Category Archives: Spring Hill and the Mia Mia

Sitting duskies

It troubles me to realise how quiet the local bush is at present. Typically at this time of year bird activity is stilled somewhat, especially after a heatwave, but I can’t recall it ever being so quiet. The absence of honeyeaters is obvious, especially in the Muckleford bush. Small bush dams would normally attract good numbers of Fuscous, Yellow-tufted, Brown-headed and White-naped Honeyeaters over summer, but this year they are in worryingly small numbers.

Yesterday afternoon along Bell’s Lane Track a couple of families of Dusky Woodswallows were the highlight of a disappointing excursion. I did see some Grey Currawongs and heard Black-chinned Honeyeaters.

Juvenile Dusky Woodswallows, Bell’s Lane Track, 5th January 2019



Happy New Year and 2018 reprised

Best wishes for 2019 to all readers of Natural Newstead. Thank you for the kind comments over the past year. Here is a selection of some of my favourite images – one for each month of 2018.

Southern Boobook, Wyndham Street Newstead, 23rd January 2018

Red-capped Robin (female), Rise and Shine, 18th February 2018

Great Egret @ Cairn Curran, 14th March 2018

Male Flame Robin, Mia Mia Track, 25th April 2018 … first of the season

Silvereye feeding on Ruby Saltbush in the home garden, 25th May 2018

Yellow-footed Antechinus, Rise and Shine, 23rd June 2018

Hooded Robins, Newstead Cemetery, 28th July 2018

Eastern Spinebill, Wyndham Street Newstead, 12th August 2019

Blue-winged Parrot, South German Track, 8th September 2018

Sacred Kingfishers, Mia Mia Track area, 20th October 2018

Nankeen Kestrel, Moolort Plains, 1st November 2018

Rainbow Bee-eater, Sandon State Forest, 31st December 2018

Subtle tones in the Mia Mia

While the extraordinary colours of kingfishers, bee-eaters and parrots are a daily delight over summer, the subtle tones of many of our woodland species are well worth a closer look.

Such was the case on a recent visit to the Mia Mia.

The Brown-headed Honeyeater below was dusted with pollen on its forehead, the Brown Thornbills were fossicking for insects in the Rough Wattle, while a male Rufous Whistler delighted with a rollicking song.

Brown-headed Honeyeater, Mia Mia Track area, 20th October 2018

Brown Thornbill


Male Rufous Whistler



That summer feeling

They appear to have arrived somewhat later this year. My first Sacred Kingfisher for 2018 was observed in the Rise and Shine on 13th October, with a few heard calling the same day. Since then I’ve heard and seen them in a number of regular haunts. In past years they have often turned up as early as mid September – I’ve even had a bird in late August in 2016. What a wonderfully vibrant addition to the local bush!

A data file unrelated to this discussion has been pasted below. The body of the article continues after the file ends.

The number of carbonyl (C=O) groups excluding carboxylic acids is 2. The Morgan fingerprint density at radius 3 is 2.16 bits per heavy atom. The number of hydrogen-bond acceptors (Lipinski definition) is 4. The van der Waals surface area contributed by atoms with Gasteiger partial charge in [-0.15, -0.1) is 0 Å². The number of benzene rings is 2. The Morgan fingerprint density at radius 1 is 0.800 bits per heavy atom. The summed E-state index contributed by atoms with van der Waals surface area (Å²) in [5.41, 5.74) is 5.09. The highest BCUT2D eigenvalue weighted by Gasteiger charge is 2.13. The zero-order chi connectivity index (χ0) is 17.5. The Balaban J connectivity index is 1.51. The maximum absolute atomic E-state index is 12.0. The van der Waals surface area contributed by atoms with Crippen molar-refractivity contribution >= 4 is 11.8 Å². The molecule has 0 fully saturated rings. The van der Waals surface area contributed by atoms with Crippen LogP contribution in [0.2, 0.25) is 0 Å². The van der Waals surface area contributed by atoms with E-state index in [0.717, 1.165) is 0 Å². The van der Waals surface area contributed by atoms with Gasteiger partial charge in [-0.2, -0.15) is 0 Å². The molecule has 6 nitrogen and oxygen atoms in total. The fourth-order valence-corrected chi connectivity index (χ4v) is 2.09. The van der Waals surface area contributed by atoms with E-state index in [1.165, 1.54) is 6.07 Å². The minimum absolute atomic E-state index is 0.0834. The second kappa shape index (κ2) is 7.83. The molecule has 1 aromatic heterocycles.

Sacred Kingfisher, Mia Mia Track area, 20th October 2018



The pair … frustratingly separated. The male (at right) usually has bluer upper parts than the female.

Male at front

Insectivores in the forest

A couple of ‘snapshots’ from over a week ago. Both species were photographed from the same spot in the Mia Mia – first a White-browed Babbler that had just captured a centipede and then lovely views of a woodland favourite, the White-bellied Cuckoo-shrike.

White-browed Babbler, South German Track, 7th October 2018



White-bellied Cuckoo-shrike


A sunny Sunday morning

I was up early on Sunday morning and was well-rewarded.

Heading into the Spring Hill area hoping for a Painted Honeyeater, they usually arrive here in the late September – sure enough at least two birds called briefly around 8am. This species will become more vocal over coming weeks and if you’re lucky you may witness one of their spectacular display flights. I didn’t see a Painted Honeyeater but came across Red-capped Robins, Spotted Pardalotes and nesting White-winged Choughs.

Male Spotted Pardalote, Spring Hill area, 30th September 2018


White-winged Chough on nest in Grey Box

Some of the helpers putting on a spectacular display

Female Red-capped Robin


Other birds recorded were: Striated Pardalote, Scarlet Robin, Grey Fantail, Jacky Winter, Brown-headed Honeyeater and Mistletoebird.

What a ‘combo’

What a great time of year … the combination of Spring wildflowers and striking woodland birds is on offer at present in the bush around Newstead.

The area around Bruce’s Track is particularly important for its diversity of wildflowers and significant woodland birds. Red-capped Robins and Speckled Warblers are just two of the notable species that make their home on this patch. They were too quick for the camera at the weekend, but a Scarlet Robin posed beautifully as a consolation.

Pink Bells Tetratheca ciliata

Scarlet Robin, Bruce’s Track, 23rd September 2018


Waxlip Orchid, Glossodia major

Yam Daisy Microseris walteri